ghost town noun a town that was busy in the past but is now empty or nearly empty because the activities that kept people there have stopped
The town of Kent is located on Highway 97, south of Grass Valley and north of Shaniko. The town site was originally called Guthrie, and a smaller town site, named Kent, was in a nearby canyon. When the Columbia Southern Railway arrived in Guthrie around 1900, the people of Kent moved to the larger town, and the town of Guthrie was renamed Kent. The post office is the only active business in town.
August Scherneckau moved to the area in 1874, after the Civil War. It is said that the town was named after the way that the local Native Americans pronounced Scherneckau’s name. The Shaniko Post Office was opened in 1900, and the town was incorporated the next year.
The town of Shaniko became a transportation hub between the Columbia Southern Railroad and the Union Pacific Railroad. Between the years of 1901 and 1911, Shaniko was known as the “wool capital of the world.” The largest building in town was a wool warehouse, which still stands today.
In 1911 the Union Pacific Railroad began using an alternative route to Portland, and Shaniko started losing businesses and population right away. Shaniko was first called a “ghost town” in 1959. According the last census the population is now 36.
The Umpqua Lighthouse was originally constructed on the north side of the Umpqua river mouth, and was finished in 1857. However, the surveyors that had picked that location had never seen the Umpqua river at flood levels – and the original lighthouse tower tumbled down after a brutal storm in 1863.
After two decades of a dark coastline, the Lighthouse Board eventually approved the funding to rebuild the Umpqua Lighthouse, as well as construct the Heceta Head Lighthouse, her sister to the north. The lighthouses were built simultaneously, and with almost identical plans. Heceta Head was lit first in 1893.
Having learned their lesson with the first lighthouse, the second Umpqua Lighthouse was built on a headland above the mouth of the river, where it is the farthest away from a river or the ocean of all the lighthouses along the Oregon Coast.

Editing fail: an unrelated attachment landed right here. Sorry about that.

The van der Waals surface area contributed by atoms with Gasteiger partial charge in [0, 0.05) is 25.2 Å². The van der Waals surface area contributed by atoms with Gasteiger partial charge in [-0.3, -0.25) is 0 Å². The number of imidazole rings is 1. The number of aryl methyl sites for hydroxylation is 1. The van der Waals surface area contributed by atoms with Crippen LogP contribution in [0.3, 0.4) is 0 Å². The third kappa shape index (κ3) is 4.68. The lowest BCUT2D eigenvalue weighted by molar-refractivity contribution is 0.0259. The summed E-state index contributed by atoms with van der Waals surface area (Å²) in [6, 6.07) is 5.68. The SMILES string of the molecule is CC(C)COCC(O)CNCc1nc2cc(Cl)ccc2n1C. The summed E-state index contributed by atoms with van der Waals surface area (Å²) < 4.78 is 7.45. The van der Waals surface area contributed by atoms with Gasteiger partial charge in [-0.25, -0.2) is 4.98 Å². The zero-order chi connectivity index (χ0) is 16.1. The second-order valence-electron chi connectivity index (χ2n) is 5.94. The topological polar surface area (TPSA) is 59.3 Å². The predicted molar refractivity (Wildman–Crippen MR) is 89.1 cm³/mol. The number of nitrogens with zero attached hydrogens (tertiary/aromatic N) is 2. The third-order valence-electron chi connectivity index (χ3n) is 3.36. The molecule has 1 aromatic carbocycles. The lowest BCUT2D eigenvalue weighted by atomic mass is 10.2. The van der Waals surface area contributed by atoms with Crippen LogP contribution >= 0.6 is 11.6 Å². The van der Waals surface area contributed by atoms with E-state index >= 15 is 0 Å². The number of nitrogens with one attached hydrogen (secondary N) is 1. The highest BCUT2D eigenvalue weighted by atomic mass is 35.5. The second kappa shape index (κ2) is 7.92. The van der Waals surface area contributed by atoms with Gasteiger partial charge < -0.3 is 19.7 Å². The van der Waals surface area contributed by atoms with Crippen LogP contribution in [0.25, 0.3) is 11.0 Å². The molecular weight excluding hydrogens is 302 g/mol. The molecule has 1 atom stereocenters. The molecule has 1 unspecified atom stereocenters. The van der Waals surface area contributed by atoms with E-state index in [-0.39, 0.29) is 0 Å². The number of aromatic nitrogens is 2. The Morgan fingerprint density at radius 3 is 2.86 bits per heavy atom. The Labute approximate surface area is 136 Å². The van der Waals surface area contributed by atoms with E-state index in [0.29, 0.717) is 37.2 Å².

The mouth of the Umpqua river at Winchester Bay was finally lit up again on December 31, 1894.
The lighthouse was placed on the National Register of Historic Places in 1977. The old housing facilities have been turned into a museum, but the lighthouse is still an active U. S. Coast Guard lighthouse base today.
Development of facilities for Umpqua River State Park began with trails and a picnic area at the nearby Lake Marie in the 1930s. Access to the small freshwater lake was provided for fishing and swimming. In the late 1950s, the overnight camping area was added.
The campground is small with only 20 hookup sites, plus tent sites, yurts, 2 log cabins, a hiker/biker camp, and well-maintained restroom and shower facilities.
The nearby towns of Winchester Bay and Reedsport, Oregon both have shopping, recreational supplies, and restaurants. We recommend Don’s Main Street Diner right on Highway 101 in Reedsport. Their clam chowder is delicious, and their pies are to die for!
Nearby attractions include the marina in Winchester Bay with crabbing, fishing, and beautiful views. Reedsport offers grocery stores, river views, and the Umpqua Discovery Center, which is an educational and cultural resource for all ages.
What do you give your loved ones that are full time RVers? Not much, unless you’re going to get them a larger RV to put more shit in.
We purposely got rid of all our crap to live on the road, and we try not keep things that we don’t use. If we have forgotten we even own something (which happens more than it should, really), then we don’t actually need it do we? So, it gets donated to a thrift store that we come across in our travels (this is also where we buy most of the stuff that we donate – that’s what we call the thrift store circle of life, my friends).
So, again, WHAT do you give your loved ones that live in their RV? Well…I have made a list…make sure to check it twice.
A thermal backpack picnic set. You may think that this is something that people don’t really NEED…but it has a detachable thermal wine holder. Everyone needs this; even you. Order 2.